He's secured a respectable 3.8 rebounds per game for his role, and it seems as though he may be reaching a turning point in his career.
Vesely is another cog in the machine, one that the Wizards can't afford to lose.
Martell Webster - B+
Martell Webster, though getting some starting action in Beal's stead, is a role player, and he's very good at what he does.
Webster is a pure scorer. Averaging 11.5 points per contest, Webster is probably good enough to be a starter elsewhere, but is one of the Wizards best, and only, assets off the bench.
He has performed well this season, and every team needs a player like him. The only knock on his grade is that he's not much of an all-around player.
Al Harrington - D
Harrington is obviously a proven player and seasoned veteran, and the Wizards thought they could benefit from his experience and scoring ability.
Early on, it looked like the answer to both of those questions was yes. The former Denver Nugget scored 55 points in his first seven games, but a knee injury suffered just after that point has sidelined him for the past two and a half months.
Harrington was an experiment, and a calculated one. It might have turned out to be a good move, had Harrington been able to stay healthy. Nevertheless, the Wizards have plenty of scorers, and Harrington is expendable. The 15-year veteran has likely seen his last action in Washington.
Otto Porter Jr.
Otto Porter Jr. - D
Yes, Otto Porter Jr. has had a rough season thus far. Yes, Porter is averaging 1.8 points per game on 32 percent shooting from the field. No, however, is Porter even close to being a bust.
Porter has played just under 10 minutes per game, giving him very little opportunity to get any rhythm going offensively. There just simply isn't a large need for the 2013 first-round pick at this time, being that there are so many other effective scorers on the Wizards.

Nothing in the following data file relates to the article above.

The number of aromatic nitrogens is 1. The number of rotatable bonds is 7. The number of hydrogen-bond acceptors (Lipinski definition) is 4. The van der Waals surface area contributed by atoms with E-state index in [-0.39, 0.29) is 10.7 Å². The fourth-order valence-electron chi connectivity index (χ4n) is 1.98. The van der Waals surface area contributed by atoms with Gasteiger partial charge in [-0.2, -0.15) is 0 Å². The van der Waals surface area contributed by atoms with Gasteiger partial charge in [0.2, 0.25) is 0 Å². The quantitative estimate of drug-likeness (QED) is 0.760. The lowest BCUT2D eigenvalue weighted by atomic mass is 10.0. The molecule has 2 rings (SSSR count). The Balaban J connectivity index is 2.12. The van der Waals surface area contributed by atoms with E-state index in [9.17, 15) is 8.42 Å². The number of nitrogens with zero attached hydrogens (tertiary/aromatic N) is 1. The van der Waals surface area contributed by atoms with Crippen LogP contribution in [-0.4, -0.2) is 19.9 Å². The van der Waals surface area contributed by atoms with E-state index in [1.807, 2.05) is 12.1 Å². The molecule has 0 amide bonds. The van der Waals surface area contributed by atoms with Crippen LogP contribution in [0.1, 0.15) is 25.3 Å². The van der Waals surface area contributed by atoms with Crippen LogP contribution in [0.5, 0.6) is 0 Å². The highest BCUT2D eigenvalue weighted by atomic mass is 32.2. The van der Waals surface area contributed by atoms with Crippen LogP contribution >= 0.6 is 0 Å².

The Georgetown product is still a developing player, and likely still has a bright future.
Eric Maynor - D-
Ouch, you have to feel for Eric Maynor. So much potential and excitement accompanied Maynor's arrival to Washington and his signing of a two-year deal.
However, John Wall's backup experienced the worst start to his career, averaging a career-low 2.4 points per game in the early going. After about a month, he became a permanent fixture, more or less, on the bench.
If Maynor returns for his second year, Washington can take solace in the fact that he's been a good, proven player in the past and may have just gotten his confidence shattered in the 2013-14 season. There's a little bit of hope, but as of now, it doesn't look promising.
Garrett Temple - C-
Garrett Temple is by no means a scorer. His 2.2 points per game, however, can't be taken as is. January has been his best month of the season thus far, averaging 3.4 points per game.
Temple is a reasonable option as Wall's spell and an effective game-manager. It may not show in his numbers, but he plays solid defense as well.
The former undrafted free agent has turned himself into a respected player by his coaches and teammates alike. Temple might be the most important player on the team when it comes to cohesion by team chemistry.
Glen Rice Jr.
Glen Rice Jr. - C-
Glen Rice Jr. has actually performed reasonably well for the little action he's seen this season. He's still a prospect with good size and athleticism, as well as the ability to shoot.
If you don't like Rice's game, consider where he came from. Rice is one of just 14 players drafted in the second round of last year's draft to see game action this season.
His spot minutes in the rotation have resulted in 2.9 points per games and 1.8 rebounds. The young prospect figures to have decent potential moving forward.
Kevin Seraphin - C
Kevin Seraphin has been about what the Wizards expected this season. He's a big body that can score the ball and rebound.
He doesn't have the strongest hands, and often times isn't as aggressive as he should be. He holds an assist-to-turnover ration of 0.3, ranking him last on the team in that department.
He isn't likely someone that would work his way into a starting job, but he's been a good enough utility guy in the frontcourt when Washington needs a large presence.
Chris Singleton - C
Chris Singleton faces the unfortunate reality of the Wizards having too much talent at the small forward position.
He's answered the bell when he's been asked to play big minutes. With injuries mounting, Singleton averaged 5.7 points per game in the month of December.
He's a big body with decent scoring and shooting ability and a long future ahead. Singleton may be a player that emerges in a big way in the coming years, whether it be in Washington or elsewhere.
All stats courtesy of NBA.com